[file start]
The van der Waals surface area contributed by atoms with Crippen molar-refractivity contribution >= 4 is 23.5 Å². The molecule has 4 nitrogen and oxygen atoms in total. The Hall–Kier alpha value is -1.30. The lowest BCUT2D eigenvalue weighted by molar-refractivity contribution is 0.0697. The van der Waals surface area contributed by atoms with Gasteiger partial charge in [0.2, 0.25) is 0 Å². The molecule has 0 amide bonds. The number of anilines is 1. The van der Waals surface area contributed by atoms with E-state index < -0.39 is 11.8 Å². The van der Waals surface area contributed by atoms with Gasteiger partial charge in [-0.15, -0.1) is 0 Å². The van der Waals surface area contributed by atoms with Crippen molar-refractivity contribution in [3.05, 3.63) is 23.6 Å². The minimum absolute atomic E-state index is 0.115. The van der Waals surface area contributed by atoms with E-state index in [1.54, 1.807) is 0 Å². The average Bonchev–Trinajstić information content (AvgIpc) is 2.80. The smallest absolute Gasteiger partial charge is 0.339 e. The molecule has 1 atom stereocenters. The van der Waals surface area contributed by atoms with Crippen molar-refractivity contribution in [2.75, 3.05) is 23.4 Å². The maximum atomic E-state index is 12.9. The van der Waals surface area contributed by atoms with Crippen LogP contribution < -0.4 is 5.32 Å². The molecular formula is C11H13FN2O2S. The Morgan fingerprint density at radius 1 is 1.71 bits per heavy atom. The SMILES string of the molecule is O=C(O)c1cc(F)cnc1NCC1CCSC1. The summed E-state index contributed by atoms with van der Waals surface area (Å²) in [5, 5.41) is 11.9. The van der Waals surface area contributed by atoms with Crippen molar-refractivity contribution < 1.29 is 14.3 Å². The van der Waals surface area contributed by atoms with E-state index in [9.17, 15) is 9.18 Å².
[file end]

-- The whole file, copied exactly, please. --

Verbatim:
The van der Waals surface area contributed by atoms with Crippen molar-refractivity contribution >= 4 is 23.5 Å². The molecule has 4 nitrogen and oxygen atoms in total. The Hall–Kier alpha value is -1.30. The lowest BCUT2D eigenvalue weighted by molar-refractivity contribution is 0.0697. The van der Waals surface area contributed by atoms with Gasteiger partial charge in [0.2, 0.25) is 0 Å². The molecule has 0 amide bonds. The number of anilines is 1. The van der Waals surface area contributed by atoms with E-state index < -0.39 is 11.8 Å². The van der Waals surface area contributed by atoms with Gasteiger partial charge in [-0.15, -0.1) is 0 Å². The van der Waals surface area contributed by atoms with Crippen molar-refractivity contribution in [3.05, 3.63) is 23.6 Å². The minimum absolute atomic E-state index is 0.115. The van der Waals surface area contributed by atoms with E-state index in [1.54, 1.807) is 0 Å². The average Bonchev–Trinajstić information content (AvgIpc) is 2.80. The smallest absolute Gasteiger partial charge is 0.339 e. The molecule has 1 atom stereocenters. The van der Waals surface area contributed by atoms with Crippen molar-refractivity contribution in [2.75, 3.05) is 23.4 Å². The maximum atomic E-state index is 12.9. The van der Waals surface area contributed by atoms with Crippen LogP contribution < -0.4 is 5.32 Å². The molecular formula is C11H13FN2O2S. The Morgan fingerprint density at radius 1 is 1.71 bits per heavy atom. The SMILES string of the molecule is O=C(O)c1cc(F)cnc1NCC1CCSC1. The summed E-state index contributed by atoms with van der Waals surface area (Å²) in [5, 5.41) is 11.9. The van der Waals surface area contributed by atoms with Crippen molar-refractivity contribution < 1.29 is 14.3 Å². The van der Waals surface area contributed by atoms with E-state index in [9.17, 15) is 9.18 Å².